be considered as exchanged and absolved from his parole until his equivalent has actually reached the lines of his friends. 5th. That the parole forbids the performance of field, garrison, police, or guard, or constabulary duty. John A. Dix, Major-General. D. H. Hill, Major-General, C. S. A. Supplementary articles. Article VII: All prisoners of war now held on either side, and all prisoners hereafter taken, shall be sent, with all reasonable despatch, to A. M. Aiken's, below Dutch Gap, on the James River, in Virginia, or to Vicksburg, on the Mississippi River, in the State of Mississippi, and there exchanged or paroled until such exchange can be effected, notice being previously given by each party of the number of prisoners it will send, and the time when they will be delivered at those points respectively; and in case the vicissitudes of war shall change the military relations of the places designated in this article to the contending parties, so as to render the same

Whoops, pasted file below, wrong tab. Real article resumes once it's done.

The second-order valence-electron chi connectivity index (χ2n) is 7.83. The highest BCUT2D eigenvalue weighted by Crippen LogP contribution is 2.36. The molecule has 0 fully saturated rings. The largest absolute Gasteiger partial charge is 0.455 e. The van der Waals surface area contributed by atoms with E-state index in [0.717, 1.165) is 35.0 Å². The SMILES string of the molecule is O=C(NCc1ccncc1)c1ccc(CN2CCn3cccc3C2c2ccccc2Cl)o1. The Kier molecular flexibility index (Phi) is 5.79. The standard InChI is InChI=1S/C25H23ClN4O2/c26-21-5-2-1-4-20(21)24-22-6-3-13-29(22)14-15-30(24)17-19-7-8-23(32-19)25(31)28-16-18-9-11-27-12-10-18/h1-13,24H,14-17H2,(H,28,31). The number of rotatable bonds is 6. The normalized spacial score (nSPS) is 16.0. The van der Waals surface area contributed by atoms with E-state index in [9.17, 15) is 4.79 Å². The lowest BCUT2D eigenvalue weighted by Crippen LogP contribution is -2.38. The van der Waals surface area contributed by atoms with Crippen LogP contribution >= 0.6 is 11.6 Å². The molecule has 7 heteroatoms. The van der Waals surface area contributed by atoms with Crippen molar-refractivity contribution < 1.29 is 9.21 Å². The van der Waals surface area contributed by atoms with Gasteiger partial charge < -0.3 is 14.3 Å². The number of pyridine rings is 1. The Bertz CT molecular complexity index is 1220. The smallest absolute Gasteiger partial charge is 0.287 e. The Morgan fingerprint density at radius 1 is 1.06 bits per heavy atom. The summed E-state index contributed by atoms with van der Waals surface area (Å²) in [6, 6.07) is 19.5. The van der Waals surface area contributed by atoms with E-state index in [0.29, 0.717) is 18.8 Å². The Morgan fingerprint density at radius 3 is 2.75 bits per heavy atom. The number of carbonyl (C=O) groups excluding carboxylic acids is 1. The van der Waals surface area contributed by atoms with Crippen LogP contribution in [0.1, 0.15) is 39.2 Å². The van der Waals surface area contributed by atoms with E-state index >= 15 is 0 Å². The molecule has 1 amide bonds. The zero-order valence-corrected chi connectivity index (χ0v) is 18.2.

v., vol. 144, p. 244. — – July. Gen. Butler reinstated. Army and Navy Journal, vol. 1, p. 801. — – Aug. Canal at Dutch Gap. Army and Navy Journal, vol. 1, p. 849. — – Aug. Disapproves proceedings in the case of Brig.-Gen. E. A. Wild, tried, pp. 36, 71, 91. — Twenty months in the department of the gulf, rev. of. Army and Navy Journal, vol. 3, p. 36. Dutch Gap, Va. 1865. Full description of canal. Army and Navy Journal, vol. 2, p. 313. — Canal; effect of rain there and elsevy Journal, vol. 2, pp. 249, 265. —Vidette experience, June, 1864. Bivouac, vol. 3, p. 293. Petersburg Canal. Dutch Gap, Aug. 10, 1864. Army and Navy Journal, vol. 1, p. 849. —Full description. Army and Navy Journal, vol. 2, p. 313. —Effect of rain at Dutch Gap and elsewhere along the James river, Jan., 1865. Army and Navy Journal, vol. 2, pp. 338, 353. Petersburg Crater, July 30, 1864. Anecdote. Century, vol. 35, p. 323. —Choice of division to lead